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Sunday, July 23, 2017

Neonics reprised

Beekeepers are spreading the word: neonicotinoid pesticides are bad news for honeybees. A Boston Globe story last week about bee-friendly yards spotlighted the problem. While choosing native plants is a help, beekeepers interviewed emphasized that you undo your good work if you apply toxic pesticides on your property—or if someone nearby sprays these chemicals.

Black-eyed Susans help pollinators--but not if they're treated with toxic neonics

    Friends of Earth and its supporters are asking EPA administrator Scott Pruitt to ban one of the neonics, imidacloprid. The National Pesticide Information Center at Oregon State University reports there are 400 products sold in the US containing this pesticide in various forms: liquids, granules, dusts, and water-soluble powders. A quick search turned up brand names such as Temprid, Maxforce, and Bayer Insect Control. 

    So far the EPA has declined to ban agricultural use of imidacloprid. Plants sold in garden centers may be even more of a problem. 

Tempting, but garden center plants could be toxic for pollinators

They can be treated with the pesticide at 120 times the concentration used on farms. Because the neonics dissolve in water, they migrate into all plant tissues and can contaminate surrounding soil. They’re slow to degrade and can affect your garden for years to come.

    As garden center customers, we have reason to feel betrayed. We’re encouraged—urged—to buy pollinator-friendly plants. Wouldn’t it be reasonable to expect that those plants won’t kill pollinators?

    Beekeepers are of course most concerned about honeybee die-off. In late June, a beekeeper in Rehoboth, Massachusetts lost more than 60,000 bees. Knowledgeable observers say this loss has the hallmarks of pesticide poisoning. Bee scouts go out each morning to find sources of pollen and nectar. They return to the hive to share their information. The Rehoboth bees seem to have followed their scouts to a nearby food source contaminated with pesticide.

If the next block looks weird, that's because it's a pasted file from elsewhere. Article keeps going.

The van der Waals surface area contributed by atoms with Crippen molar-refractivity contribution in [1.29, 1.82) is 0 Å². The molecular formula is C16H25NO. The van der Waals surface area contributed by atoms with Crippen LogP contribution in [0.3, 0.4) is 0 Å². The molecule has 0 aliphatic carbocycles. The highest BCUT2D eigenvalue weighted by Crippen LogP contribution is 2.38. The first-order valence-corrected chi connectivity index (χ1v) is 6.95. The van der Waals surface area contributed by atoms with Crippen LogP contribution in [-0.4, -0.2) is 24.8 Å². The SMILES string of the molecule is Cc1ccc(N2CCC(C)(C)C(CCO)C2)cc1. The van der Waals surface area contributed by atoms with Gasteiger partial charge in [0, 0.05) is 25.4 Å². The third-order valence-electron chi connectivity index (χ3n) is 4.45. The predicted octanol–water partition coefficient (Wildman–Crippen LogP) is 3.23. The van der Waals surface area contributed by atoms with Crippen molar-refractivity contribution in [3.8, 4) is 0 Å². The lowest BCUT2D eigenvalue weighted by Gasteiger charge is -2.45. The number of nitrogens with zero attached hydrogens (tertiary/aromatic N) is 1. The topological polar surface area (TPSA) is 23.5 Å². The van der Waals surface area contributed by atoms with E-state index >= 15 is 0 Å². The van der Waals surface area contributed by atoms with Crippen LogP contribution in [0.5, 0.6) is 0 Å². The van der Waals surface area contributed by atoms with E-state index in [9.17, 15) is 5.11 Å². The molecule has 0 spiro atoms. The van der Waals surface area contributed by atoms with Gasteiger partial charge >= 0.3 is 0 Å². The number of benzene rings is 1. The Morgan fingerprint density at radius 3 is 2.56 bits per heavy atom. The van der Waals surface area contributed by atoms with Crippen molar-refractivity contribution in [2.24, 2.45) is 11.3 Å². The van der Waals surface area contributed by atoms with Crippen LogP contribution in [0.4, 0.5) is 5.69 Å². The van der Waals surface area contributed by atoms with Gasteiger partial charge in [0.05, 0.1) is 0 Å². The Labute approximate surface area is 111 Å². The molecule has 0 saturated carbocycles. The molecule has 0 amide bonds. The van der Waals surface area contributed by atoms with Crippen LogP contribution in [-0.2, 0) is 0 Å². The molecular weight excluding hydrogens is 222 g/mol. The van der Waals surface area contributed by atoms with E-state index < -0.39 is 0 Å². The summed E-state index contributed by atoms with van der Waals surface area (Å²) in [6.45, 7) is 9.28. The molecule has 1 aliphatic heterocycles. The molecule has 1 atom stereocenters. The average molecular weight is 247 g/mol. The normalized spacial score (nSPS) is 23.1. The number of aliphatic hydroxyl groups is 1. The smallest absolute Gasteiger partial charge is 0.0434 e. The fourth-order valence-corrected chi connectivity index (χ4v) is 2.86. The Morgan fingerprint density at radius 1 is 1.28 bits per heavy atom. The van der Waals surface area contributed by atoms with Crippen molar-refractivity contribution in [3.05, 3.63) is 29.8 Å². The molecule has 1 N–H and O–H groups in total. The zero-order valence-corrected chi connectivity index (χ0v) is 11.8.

A contaminated food source can kill a whole hive--photo by Shawn Caza

     This is the kind of effect neonicotinoid spraying can have. A homeowner could have used a pesticide product according to label instructions, or worse, could have applied more than instructed or sprayed at a windy time when the spray would be carried to surrounding areas. The result: bee genocide.

    We hear most about honeybees, but there are 400 native bee species on the job too pollinating our food crops as well as other plants. 

Bumblebees are important pollinators too

Moths and butterflies also do this work. Neonics threaten all these insect pollinators. 

    Since becoming aware of the neonic problem this year, I’ve been working hard to avoid bringing home any neonic-treated plants. Plant purchases from previous years may already be spreading toxicity on my land. I searched for untreated seeds, or at least seeds sourced from European countries that don’t allow neonic treatment. I found places to shop where sellers guarantee their seedlings are pesticide-free, if not fully organic. But I had to avoid my favorite garden center, because they’re still buying neonic-treated plants.

Stokesia from a pesticide-free garden center

    Big retailers such as BJ’s Wholesale Club and Home Depot have already pledged not to sell neonic-treated plants. It’s high time that local garden centers did the same.

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